PRAISE FOR THE BOOKS OF MICHAEL BAMBERGER
* The Second Life of Tiger Woods *
“With compassion and honesty, this book enthrallingly illuminates the extraordinary yet enigmatic comeback of Tiger Woods. Bamberger is a wise and resourceful reporter with an unsurpassed knowledge of the professional game, and he moves effortlessly between inside-the-ropes stories and human insight. I raced through this book joyfully, in about the time it takes to play a round of golf.”
—Joseph O’Neill, author of Netherland
* Men in Green *
“Maybe the best golf book I’ve ever read.”
—Bill Reynolds, Providence Journal
“I wish Men in Green were about four hundred pages longer than it is.”
—Jeffrey Toobin, New York Times Book Review
* The Swinger *
“An entertaining, revealing, thought-provoking, and cautionary tale . . . It provides invaluable insight into the life and times of Woods.”
—Bill Pennington, The New York Times
* To The Linksland *
“One of the best golf travel books ever written . . . The book reminds us that the game of golf has many treasures yet to be discovered.”
—Michael Murphy, author of Golf in the Kingdom
* This Golfing Life *
“The ultimate insider’s view [from] one of the modern game’s brightest observers and finest writers.”
—Geoff Shackelford, Golf Observer
It’s one of the greatest comebacks of all time. And for Tiger Woods—his game, his body, and his life in shambles—getting back to the winner’s circle was only half the story. Here’s the rest of it.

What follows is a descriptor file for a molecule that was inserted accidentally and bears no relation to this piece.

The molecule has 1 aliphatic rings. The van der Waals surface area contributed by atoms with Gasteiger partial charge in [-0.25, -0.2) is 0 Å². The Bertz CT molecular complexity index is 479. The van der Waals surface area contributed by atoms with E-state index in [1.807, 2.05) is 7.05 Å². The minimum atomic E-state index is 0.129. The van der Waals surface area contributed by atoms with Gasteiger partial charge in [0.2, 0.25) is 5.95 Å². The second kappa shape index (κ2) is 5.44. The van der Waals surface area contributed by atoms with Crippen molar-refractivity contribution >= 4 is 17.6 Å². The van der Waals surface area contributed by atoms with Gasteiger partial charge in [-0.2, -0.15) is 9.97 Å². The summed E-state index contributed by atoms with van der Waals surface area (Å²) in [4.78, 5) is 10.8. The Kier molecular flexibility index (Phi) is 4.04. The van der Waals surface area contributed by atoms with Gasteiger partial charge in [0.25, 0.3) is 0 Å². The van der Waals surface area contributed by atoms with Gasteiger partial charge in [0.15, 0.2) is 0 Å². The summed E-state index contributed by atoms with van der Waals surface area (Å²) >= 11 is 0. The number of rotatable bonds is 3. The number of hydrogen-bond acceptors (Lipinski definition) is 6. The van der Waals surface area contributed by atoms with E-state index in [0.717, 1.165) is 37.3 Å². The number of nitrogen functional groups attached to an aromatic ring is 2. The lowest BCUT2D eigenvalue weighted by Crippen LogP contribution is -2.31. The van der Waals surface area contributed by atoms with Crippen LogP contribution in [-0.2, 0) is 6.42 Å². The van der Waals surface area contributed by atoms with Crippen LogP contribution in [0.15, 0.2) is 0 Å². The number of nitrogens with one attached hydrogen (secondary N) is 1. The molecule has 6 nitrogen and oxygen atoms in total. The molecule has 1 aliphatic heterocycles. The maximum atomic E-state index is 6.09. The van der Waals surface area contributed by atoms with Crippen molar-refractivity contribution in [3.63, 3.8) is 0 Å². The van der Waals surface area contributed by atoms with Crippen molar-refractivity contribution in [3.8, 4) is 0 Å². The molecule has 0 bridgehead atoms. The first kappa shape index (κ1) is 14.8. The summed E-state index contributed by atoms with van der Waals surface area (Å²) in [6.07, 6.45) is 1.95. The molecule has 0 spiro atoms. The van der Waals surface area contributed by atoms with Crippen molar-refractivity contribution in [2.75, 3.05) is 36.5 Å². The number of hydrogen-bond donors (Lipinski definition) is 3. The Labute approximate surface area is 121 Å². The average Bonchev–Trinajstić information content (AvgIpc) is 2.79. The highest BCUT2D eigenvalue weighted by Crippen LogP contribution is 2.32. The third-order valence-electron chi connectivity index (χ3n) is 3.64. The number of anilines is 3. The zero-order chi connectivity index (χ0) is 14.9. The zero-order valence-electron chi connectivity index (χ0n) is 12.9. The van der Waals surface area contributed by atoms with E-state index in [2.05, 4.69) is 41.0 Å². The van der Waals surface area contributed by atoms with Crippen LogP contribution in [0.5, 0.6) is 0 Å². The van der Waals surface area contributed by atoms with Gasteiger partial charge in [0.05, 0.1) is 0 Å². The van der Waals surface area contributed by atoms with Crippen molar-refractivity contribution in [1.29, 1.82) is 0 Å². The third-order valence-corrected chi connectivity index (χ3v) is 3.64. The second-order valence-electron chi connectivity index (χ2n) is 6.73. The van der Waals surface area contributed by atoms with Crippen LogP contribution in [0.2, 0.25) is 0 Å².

Tiger Woods’s long descent into a personal and professional hell reached bottom in the early hours of Memorial Day in 2017. Woods’s DUI arrest that night came on the heels of a desperate spinal surgery, just weeks after he told close friends he might never play tournament golf again. His mug shot and alarming arrest video were painful to look at and, for Woods, a deep humiliation. The former paragon of discipline now found himself hopelessly lost and out of control, exposed for all the world to see. That episode could have marked the beginning of Tiger’s end. It proved to be the opposite.
Instead of sinking beneath the public disgrace of drug abuse and the private despair of a battered and ailing body, Woods embarked on the long road to redeeming himself. In The Second Life of Tiger Woods, Michael Bamberger, who has covered Woods since the golfer was an amateur, draws upon his deep network of sources inside locker rooms, caddie yards, clubhouses, fitness trailers, and back offices to tell the true and inspiring story of the legend’s return. Packed with new information and graced by insight, Bamberger’s story reveals how this iconic athlete clawed his way back to the top.